Putting Calorie Counts On Restaurant Menus Doesn’t Accomplish Anything

Not surprisingly, people still order that big juicy cheeseburger even after being told it contains over 1,000 calories.

Requirements that restaurants put calorie counts on their menus have been a favorite policy of health advocates on the left for years now. Some cities, such as New York City, have already adopted them in limited scope, and the Affordable Care Act contains a requirement that restaurant chains beyond a certain size provide calorie information on their menus. On it’s face it seems like a logical idea – give people information about the calorie and fat content of the Double Whopper With Cheese they’re about to order and people will start to think twice, and hopefully order something healthier. As it turns out, the evidence available from jurisdictions that have adopted nutritional labeling requirements shows that they have very little impact on consumer food choices when dining out:

Evidence is mounting that calorie labels — promoted by some nutritionists and the restaurant industry to help stem the obesity crisis — do not steer most people to lower-calorie foods. Eating habits rarely change, according to several studies. Perversely, some diners see the labels yet consume more calories than usual. People who use the labels often don’t need to. (Meaning: They are thin.)

Questions about the effectiveness of calorie disclosure come as the federal government is finalizing regulations to nationalize labeling in chain restaurants next year as part of a measure tucked into President Obama’s health-care law. Some chain restaurants are tweaking menus in anticipation, offering more low-calorie meals. Yet several high-cal eateries that operate in Montgomery — including the Cheesecake Factory, Chipotle, Five Guys and Red Robin Gourmet Burgers — report no change in dining habits because of the labels.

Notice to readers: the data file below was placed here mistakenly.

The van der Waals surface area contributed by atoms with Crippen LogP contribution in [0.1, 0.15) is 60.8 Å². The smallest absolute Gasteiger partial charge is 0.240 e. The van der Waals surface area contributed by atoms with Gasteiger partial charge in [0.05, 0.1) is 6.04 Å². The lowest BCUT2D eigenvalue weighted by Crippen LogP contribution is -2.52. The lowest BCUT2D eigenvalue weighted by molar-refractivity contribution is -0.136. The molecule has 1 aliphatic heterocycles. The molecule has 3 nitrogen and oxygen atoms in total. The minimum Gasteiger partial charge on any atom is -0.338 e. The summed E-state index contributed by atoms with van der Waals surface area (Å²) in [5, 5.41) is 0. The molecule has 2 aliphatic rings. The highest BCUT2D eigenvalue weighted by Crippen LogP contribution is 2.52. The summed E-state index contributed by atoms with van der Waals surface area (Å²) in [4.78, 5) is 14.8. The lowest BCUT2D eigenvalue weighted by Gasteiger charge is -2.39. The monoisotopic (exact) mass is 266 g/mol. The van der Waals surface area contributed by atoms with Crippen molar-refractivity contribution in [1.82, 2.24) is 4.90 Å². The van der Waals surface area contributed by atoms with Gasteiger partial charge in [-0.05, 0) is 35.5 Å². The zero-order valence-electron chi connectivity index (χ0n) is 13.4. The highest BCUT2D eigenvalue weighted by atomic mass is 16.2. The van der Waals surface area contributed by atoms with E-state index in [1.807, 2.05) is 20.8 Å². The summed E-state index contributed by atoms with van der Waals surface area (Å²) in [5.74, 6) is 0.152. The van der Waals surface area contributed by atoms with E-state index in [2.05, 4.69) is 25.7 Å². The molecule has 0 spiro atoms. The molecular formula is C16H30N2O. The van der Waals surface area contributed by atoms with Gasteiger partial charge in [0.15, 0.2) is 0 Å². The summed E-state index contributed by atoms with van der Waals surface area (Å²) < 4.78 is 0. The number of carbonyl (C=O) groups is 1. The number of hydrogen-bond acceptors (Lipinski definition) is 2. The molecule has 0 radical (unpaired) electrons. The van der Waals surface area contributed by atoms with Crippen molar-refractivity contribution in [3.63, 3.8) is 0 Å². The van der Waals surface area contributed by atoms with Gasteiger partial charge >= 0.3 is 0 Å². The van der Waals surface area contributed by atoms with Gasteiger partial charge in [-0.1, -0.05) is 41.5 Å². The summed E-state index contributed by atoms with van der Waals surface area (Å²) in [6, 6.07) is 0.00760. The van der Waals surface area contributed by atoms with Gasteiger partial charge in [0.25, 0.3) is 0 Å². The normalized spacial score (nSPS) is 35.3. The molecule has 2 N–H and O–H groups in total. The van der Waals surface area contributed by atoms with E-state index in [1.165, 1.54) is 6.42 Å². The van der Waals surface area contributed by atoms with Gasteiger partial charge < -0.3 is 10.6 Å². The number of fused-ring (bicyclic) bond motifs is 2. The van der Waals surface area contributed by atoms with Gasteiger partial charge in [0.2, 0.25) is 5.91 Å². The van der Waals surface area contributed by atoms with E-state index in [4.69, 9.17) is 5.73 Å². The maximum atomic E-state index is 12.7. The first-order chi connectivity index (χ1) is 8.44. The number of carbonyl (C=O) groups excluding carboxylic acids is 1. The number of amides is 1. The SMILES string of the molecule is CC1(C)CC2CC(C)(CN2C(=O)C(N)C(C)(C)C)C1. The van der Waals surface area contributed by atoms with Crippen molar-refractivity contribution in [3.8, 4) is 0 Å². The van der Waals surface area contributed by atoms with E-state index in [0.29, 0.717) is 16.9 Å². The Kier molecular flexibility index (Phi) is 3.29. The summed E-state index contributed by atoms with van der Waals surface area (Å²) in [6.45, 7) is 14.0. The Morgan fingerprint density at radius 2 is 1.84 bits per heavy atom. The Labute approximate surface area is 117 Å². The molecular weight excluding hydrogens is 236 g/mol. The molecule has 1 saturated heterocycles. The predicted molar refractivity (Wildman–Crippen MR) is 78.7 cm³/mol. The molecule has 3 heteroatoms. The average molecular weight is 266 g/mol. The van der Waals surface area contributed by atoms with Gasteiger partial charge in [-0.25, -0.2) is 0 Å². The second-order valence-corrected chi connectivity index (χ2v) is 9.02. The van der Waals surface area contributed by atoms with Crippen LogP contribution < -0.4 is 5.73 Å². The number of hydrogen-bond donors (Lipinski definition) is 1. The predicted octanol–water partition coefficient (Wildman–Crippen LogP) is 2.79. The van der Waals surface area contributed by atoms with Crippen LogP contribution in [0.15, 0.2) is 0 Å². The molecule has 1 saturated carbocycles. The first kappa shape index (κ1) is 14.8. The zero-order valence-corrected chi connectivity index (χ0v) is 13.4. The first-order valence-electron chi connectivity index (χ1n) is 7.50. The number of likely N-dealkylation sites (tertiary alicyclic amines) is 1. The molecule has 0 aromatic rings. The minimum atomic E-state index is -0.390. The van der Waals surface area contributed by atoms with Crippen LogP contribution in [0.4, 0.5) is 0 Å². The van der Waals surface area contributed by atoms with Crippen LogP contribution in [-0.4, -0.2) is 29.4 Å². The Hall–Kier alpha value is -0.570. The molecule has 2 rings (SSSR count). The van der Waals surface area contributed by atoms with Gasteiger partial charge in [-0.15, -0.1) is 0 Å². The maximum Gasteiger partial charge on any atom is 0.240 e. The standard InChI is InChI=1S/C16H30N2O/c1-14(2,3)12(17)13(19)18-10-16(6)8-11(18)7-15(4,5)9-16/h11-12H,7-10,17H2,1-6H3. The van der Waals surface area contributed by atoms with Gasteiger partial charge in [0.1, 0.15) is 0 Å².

“Have we seen a big [drop] in sales? No, not at all,” said Todd Stallings, owner of several Five Guys restaurants in Montgomery, which based its rules on the upcoming federal policy. “When people come to Five Guys, they know we are not cooking their french fries in water.”

Some experts question the wisdom of the labeling policies, even if they agree that people have a right to know the caloric content of what they are ingesting. (Recommended daily calorie intake varies based on age, weight, height and activity levels but is generally 2,500 for men and 2,000 for women.)

“There is a great concern among many of the people who study calorie labeling that the policy has moved way beyond the science and that it would be beneficial to slow down,” said George Loewenstein, a behavioral economist at Carnegie Mellon University who studies calorie labeling. In a recent editorial in the American Journal of Clinical Nutrition, he asked: “Given the lack of evidence that calorie posting reduces calorie intake, why is the enthusiasm for the policy so pervasive?”

Not only that, but the evidence available from jurisdictions where menu labeling laws have been in effect shows that they clearly don’t impact human behavior

In New York, the first big city to adopt menu labeling, NYU researchers studied the eating choices of low-income fast-food diners, focusing on
those who saw the labels. “Even those who indicated that the calorie information influenced their food choices did not actually purchase fewer calories,” the study says.

Research in a fast-food restaurant in King County, Wash., where calorie labeling is also law, found similar results. The stated finding was grim: “Mandatory menu labeling did not promote healthier food-purchasing behavior.”

Another recent study shows what really worked was imposing a higher price — by way of a tax — on big-calorie items.

Loewenstein, in his editorial, cited just one “rigorous” study showing a positive effect: at Starbucks stores in New York City, where diners seeing calorie information reduced their intake — but only for food, not beverages. Researchers consider that result a bit of an outlier, theorizing that Starbucks consumers are more sensitive to nutritional information. “I’m sure the average BMI at Cheesecake Factory or McDonald’s is a lot larger than at Starbucks,” Loewenstein said, only half-joking.